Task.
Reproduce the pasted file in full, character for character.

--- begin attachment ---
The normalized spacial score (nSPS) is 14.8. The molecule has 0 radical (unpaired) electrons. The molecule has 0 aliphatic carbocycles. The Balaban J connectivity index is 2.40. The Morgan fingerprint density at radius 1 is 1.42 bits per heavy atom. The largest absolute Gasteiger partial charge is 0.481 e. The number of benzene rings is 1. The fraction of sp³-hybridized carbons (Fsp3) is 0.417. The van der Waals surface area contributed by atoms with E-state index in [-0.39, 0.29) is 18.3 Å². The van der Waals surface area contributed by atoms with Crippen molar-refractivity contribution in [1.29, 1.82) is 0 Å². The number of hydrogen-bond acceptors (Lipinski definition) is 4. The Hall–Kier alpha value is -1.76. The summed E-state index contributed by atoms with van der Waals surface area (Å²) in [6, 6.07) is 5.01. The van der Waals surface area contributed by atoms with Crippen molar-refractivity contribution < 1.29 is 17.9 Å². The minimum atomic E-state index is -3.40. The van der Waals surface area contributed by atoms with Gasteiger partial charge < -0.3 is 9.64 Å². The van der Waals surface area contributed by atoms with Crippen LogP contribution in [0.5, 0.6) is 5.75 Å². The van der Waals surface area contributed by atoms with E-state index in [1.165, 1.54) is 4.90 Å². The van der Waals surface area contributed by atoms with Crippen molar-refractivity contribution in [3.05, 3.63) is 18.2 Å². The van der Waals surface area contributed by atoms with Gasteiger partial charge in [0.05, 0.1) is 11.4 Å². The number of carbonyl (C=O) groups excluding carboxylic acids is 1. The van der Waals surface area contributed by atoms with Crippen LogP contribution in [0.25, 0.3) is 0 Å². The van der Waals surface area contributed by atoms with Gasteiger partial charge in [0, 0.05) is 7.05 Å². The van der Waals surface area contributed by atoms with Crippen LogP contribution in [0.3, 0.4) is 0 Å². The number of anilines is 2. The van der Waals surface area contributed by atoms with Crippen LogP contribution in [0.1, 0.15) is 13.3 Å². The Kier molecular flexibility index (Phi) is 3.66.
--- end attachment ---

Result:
The normalized spacial score (nSPS) is 14.8. The molecule has 0 radical (unpaired) electrons. The molecule has 0 aliphatic carbocycles. The Balaban J connectivity index is 2.40. The Morgan fingerprint density at radius 1 is 1.42 bits per heavy atom. The largest absolute Gasteiger partial charge is 0.481 e. The number of benzene rings is 1. The fraction of sp³-hybridized carbons (Fsp3) is 0.417. The van der Waals surface area contributed by atoms with E-state index in [-0.39, 0.29) is 18.3 Å². The van der Waals surface area contributed by atoms with Crippen molar-refractivity contribution in [1.29, 1.82) is 0 Å². The number of hydrogen-bond acceptors (Lipinski definition) is 4. The Hall–Kier alpha value is -1.76. The summed E-state index contributed by atoms with van der Waals surface area (Å²) in [6, 6.07) is 5.01. The van der Waals surface area contributed by atoms with Crippen molar-refractivity contribution < 1.29 is 17.9 Å². The minimum atomic E-state index is -3.40. The van der Waals surface area contributed by atoms with Gasteiger partial charge < -0.3 is 9.64 Å². The van der Waals surface area contributed by atoms with Crippen LogP contribution in [0.5, 0.6) is 5.75 Å². The van der Waals surface area contributed by atoms with E-state index in [1.165, 1.54) is 4.90 Å². The van der Waals surface area contributed by atoms with Crippen molar-refractivity contribution in [3.05, 3.63) is 18.2 Å². The van der Waals surface area contributed by atoms with Gasteiger partial charge in [0.05, 0.1) is 11.4 Å². The number of carbonyl (C=O) groups excluding carboxylic acids is 1. The van der Waals surface area contributed by atoms with Crippen LogP contribution in [0.25, 0.3) is 0 Å². The van der Waals surface area contributed by atoms with Gasteiger partial charge in [0, 0.05) is 7.05 Å². The van der Waals surface area contributed by atoms with Crippen LogP contribution in [0.3, 0.4) is 0 Å². The number of anilines is 2. The van der Waals surface area contributed by atoms with Crippen LogP contribution in [0.1, 0.15) is 13.3 Å². The Kier molecular flexibility index (Phi) is 3.66.